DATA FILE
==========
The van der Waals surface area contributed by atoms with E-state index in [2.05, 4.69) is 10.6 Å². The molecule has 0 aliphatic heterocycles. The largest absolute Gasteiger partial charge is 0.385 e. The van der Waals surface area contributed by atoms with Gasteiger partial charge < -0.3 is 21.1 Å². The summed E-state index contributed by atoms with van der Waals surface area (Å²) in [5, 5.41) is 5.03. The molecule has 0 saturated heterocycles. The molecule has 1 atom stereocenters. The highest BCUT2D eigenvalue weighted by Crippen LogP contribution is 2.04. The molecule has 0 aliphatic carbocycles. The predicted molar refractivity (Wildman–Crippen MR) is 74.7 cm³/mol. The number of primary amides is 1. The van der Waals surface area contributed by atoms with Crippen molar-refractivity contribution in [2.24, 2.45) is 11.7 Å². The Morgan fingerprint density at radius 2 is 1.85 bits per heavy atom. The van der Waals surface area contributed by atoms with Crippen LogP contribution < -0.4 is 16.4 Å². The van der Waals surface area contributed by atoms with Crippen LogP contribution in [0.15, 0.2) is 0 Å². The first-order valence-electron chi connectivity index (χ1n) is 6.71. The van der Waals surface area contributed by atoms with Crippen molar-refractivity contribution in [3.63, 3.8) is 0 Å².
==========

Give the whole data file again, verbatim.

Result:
The van der Waals surface area contributed by atoms with E-state index in [2.05, 4.69) is 10.6 Å². The molecule has 0 aliphatic heterocycles. The largest absolute Gasteiger partial charge is 0.385 e. The van der Waals surface area contributed by atoms with Gasteiger partial charge < -0.3 is 21.1 Å². The summed E-state index contributed by atoms with van der Waals surface area (Å²) in [5, 5.41) is 5.03. The molecule has 0 saturated heterocycles. The molecule has 1 atom stereocenters. The highest BCUT2D eigenvalue weighted by Crippen LogP contribution is 2.04. The molecule has 0 aliphatic carbocycles. The predicted molar refractivity (Wildman–Crippen MR) is 74.7 cm³/mol. The number of primary amides is 1. The van der Waals surface area contributed by atoms with Crippen molar-refractivity contribution in [2.24, 2.45) is 11.7 Å². The Morgan fingerprint density at radius 2 is 1.85 bits per heavy atom. The van der Waals surface area contributed by atoms with Crippen LogP contribution < -0.4 is 16.4 Å². The van der Waals surface area contributed by atoms with Crippen LogP contribution in [0.15, 0.2) is 0 Å². The first-order valence-electron chi connectivity index (χ1n) is 6.71. The van der Waals surface area contributed by atoms with Crippen molar-refractivity contribution in [3.63, 3.8) is 0 Å².